6. The Emergence of the Koms and their Repertoire 

As stated previously, the beginning of the 1990s witnessed the rise of Kurdish protest music conducted and mainly practiced by Kurdish young people who came together at cultural centers in the metropolitan areas. These youngsters have constituted dozens of koms performing politicized folk songs and songs in Turkish translation. Kurdish popular music or the politicized folk songs re-arranged in western styles and the political compositions constitute the repertoire of the koms. The literal meaning of kom is “gathering”, “group”, and “collective”. The idea behind the establishment of these collectives was probably borrowed from the Left, either from the Turkish Left or from abroad. Koms have probably taken Inti Illimani (from Chile), Grup Yorum and Grup Kızılırmak (Two leftist music groups performing protest music in Turkey) as their role models either directly or indirectly. Although one singer would often be enough, they feel obliged to emphasize the concept of the group, as members of Grup Yorum have done. The ideal of representing unity, being 'one' and acting as a group is central to this construction of Kurdish national identity. In a show of unity, in the very first examples, the names of the bands (groups), rather than individual musicians, were given as composers.

Since many youngsters who joined the kom collectives were already leftists who, at least initially, had problems with the Turkish Left, they have tried to construct separate leftist Kurdish cultural collectives, namely ‘MKMs’, or ‘Mesopotamia Cultural Centers’, which also became institutional homes and performance venues for koms. Together with their leftist orientations, and in the light of ideas about transnational resistance mediated by Kurdish identity derived from nationalism and theorized strongly by the Kurdish intelligentsia in the Diaspora, the new kom collectives started to appear both in Turkey and in the Diaspora. Kom collectives become the carriers and agents of the ideas and practices of nationalism and the resistance struggle of the transnational imagined Kurdish community.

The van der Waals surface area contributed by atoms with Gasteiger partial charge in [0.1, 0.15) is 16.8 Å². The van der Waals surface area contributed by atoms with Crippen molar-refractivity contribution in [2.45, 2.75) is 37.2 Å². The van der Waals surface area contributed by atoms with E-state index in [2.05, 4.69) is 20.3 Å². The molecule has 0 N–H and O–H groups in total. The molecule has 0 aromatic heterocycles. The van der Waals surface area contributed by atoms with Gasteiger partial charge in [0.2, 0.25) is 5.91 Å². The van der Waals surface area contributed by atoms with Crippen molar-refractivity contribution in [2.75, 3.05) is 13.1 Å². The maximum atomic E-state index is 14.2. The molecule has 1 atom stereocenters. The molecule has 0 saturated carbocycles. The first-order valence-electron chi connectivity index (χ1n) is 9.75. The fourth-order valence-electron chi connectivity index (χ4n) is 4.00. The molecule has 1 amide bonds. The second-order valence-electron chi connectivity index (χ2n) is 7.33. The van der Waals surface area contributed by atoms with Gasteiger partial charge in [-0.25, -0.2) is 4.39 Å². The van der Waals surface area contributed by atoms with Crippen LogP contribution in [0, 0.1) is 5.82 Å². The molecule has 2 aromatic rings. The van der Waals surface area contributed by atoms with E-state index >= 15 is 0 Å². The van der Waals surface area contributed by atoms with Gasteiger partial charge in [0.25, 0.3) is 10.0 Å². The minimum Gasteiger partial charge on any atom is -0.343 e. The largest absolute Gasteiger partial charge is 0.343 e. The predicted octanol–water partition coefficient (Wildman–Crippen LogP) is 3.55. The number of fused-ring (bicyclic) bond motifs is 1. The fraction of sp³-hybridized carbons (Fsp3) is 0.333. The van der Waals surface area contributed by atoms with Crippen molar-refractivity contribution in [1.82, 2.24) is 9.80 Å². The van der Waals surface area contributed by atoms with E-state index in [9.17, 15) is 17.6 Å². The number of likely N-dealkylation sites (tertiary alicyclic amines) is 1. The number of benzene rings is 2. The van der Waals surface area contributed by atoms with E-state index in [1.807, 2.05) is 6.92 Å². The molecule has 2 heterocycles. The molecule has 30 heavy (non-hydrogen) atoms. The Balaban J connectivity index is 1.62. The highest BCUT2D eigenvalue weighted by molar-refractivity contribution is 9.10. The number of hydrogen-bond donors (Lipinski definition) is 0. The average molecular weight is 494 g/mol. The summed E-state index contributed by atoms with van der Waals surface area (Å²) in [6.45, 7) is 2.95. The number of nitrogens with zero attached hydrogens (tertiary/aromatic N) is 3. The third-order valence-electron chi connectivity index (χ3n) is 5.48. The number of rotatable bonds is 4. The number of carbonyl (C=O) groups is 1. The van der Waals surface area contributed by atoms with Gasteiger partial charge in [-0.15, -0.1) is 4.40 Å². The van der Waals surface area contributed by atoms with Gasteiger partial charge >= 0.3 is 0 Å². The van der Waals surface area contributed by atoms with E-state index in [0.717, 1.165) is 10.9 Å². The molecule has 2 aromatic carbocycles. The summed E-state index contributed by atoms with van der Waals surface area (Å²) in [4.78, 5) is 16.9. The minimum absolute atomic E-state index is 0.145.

Important questions are raised when we stop to consider what has been achieved by this process of politicization. Let me summarize some aspects of the musical achievements of Kurdish nationalism, which appear in different media and which helped to popularize the politicized folk songs mentioned above. As an indispensable part of meetings, strikes, and struggles, music has always been part of Kurdish resistance in Turkey. It can justifiably be claimed that it made the lyrics more accessible to young Kurds, who were potential recruits to the national movement. Moreover, I should mention that the political parties had the chance to gather youngsters together in concerts and other similar events. In addition, if this politicization had not taken place, youngsters would have lost the chance of listening to nationalistic poems written by classic Kurdish poets like Cigerxwn [7] and others. Another point is that a proposed Kurdish national anthem, chosen by television executives, began to be played at the beginning and end of MED-TV’s broadcasts. This said much about how Kurdish nation building was being imagined at that moment.

I will mention below the names of some songs composed for women guerillas, generally identified by their codenames, or nicknames. Composing songs for guerillas may well have helped to recruit guerillas and support the struggle and life of a guerilla, and of course maintained solidarity. The beautiful women for whom folk songs have traditionally been written have been replaced by the guerilla women, which means that women are the ones for whom the songs are written but the songs are dedicated to those who have participated in the national struggle and who have burned themselves to death or died in the mountains. This discourse exalts the woman with whom one can fall in love, as an independent and guerilla woman. Through politicizing love and exalting women guerillas, I believe those songs might have helped Kurdish women start interrogating their identities.

It is worth exploring their repertoire in more detail. I will do this in terms of singers and particular songs.
 

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